History is full of examples of leaders in business, science, and other fields who, through their ability to inspire and guide people, have made the world a better place. We celebrate our nation’s highest elected office on Presidents’ Day, this year on February 15. With this upcoming celebration, especially in the midst of a challenging environment, we thought it a good opportunity to ask Tompkins VIST Bank President and CEO Scott Gruber for his thoughts on the subject.
- What kind of a leader do you aspire to be?
To be the head of an organization like Tompkins VIST Bank – which is both a challenge and an honor– I try to be the kind of leader I’ve always admired. That is a person who has vision, is compassionate and inclusive, and inspires people to achieve goals. I think that if you live these qualities, they spread throughout an organization. For example, as a community bank, we’re known for our compassion, communication and collaboration in serving customers. Despite our staff’s own anxiety about the many unknowns of the pandemic, they put customers first, working to connect with them using virtual platforms and collaborating to set up stimulus programs so that businesses could retain jobs.
- Where do you look for inspiration (it can be a person, place, thing)?
People have had the most significant impact on my life. My earliest mentor was my late father, William, who I admired for his strength, work ethic and common-sense approach to life. I also had the privilege of working with several chief executives who taught me how to lead through difficult times. They were level-headed and clear about their expectations but also showed humanity. In terms of American presidents who inspired me, I’m sure I’m not alone in saying Abraham Lincoln was at the top of my list. He was a powerful leader who displayed fortitude during one of the most challenging times in our history. We can all learn from his example.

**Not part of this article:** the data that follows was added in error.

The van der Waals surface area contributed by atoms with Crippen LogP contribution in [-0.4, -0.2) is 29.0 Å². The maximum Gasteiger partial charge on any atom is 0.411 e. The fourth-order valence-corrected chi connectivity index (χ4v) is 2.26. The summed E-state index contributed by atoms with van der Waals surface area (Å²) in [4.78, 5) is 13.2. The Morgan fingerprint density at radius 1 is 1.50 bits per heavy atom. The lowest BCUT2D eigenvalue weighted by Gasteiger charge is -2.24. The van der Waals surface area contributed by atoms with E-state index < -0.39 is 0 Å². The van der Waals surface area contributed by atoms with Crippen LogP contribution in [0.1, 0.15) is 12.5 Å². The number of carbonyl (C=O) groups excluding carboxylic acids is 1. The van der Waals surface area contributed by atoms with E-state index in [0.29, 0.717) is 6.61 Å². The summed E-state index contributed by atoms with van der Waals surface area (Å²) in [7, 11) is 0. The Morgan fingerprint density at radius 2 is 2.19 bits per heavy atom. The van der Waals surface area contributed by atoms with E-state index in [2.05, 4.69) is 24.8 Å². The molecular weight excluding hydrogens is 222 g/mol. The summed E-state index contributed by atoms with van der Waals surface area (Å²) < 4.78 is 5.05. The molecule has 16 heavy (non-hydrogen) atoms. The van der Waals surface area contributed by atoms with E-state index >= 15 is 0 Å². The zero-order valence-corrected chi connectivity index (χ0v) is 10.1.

- What books and publications are a source of leadership ideas for you?
I’ve benefitted from a number of leadership resources over the years, but the most relevant to today’s environment is the concept Emotional Intelligence. It’s basically trying to understanding others’ needs to achieve mutually beneficial results. Our bank’s Senior Leadership Team and I have studied Emotional Intelligence and conveyed its principles inside the company. If you put yourself in your customers’ shoes, you’ll try to be as responsive and communicative as possible. This approach has strengthened our relationships.
- Where do the great ideas come from at VIST?
Being a leader can create an echo chamber phenomenon where people tell you what they think you want to hear, so you have to really work for input and new ideas. I have an open-door policy where I encourage staff to share thoughts regardless of their role in the company. Everyone matters. We also communicate frequently with team members. One example is our quarterly employee calls where we discuss important issues and share success stories. And I connect individually with employees to ask them how they’re doing and let them know how much they’re valued. Before COVID I would visit all of our locations and talk to people, which I really enjoyed. Since last March I’ve been reaching out to by phone to solicit ideas and express appreciation.
- It has been said that good leaders listen to those they lead. What kinds of things do you ask the people you lead so that you can become more effective?
My three constant questions are “What can I do to support you?”, “What do you need to be successful?” and “What can we do to make you feel valued?” I’ve received some valuable responses, including one when I first joined the company as president in 2013. It was a request for me to be visible and have open communications. That was behind my commitment to host informal get togethers with employees, visit branches and departments and accompany staff on visits with customers. I believe this has benefited everyone, including myself.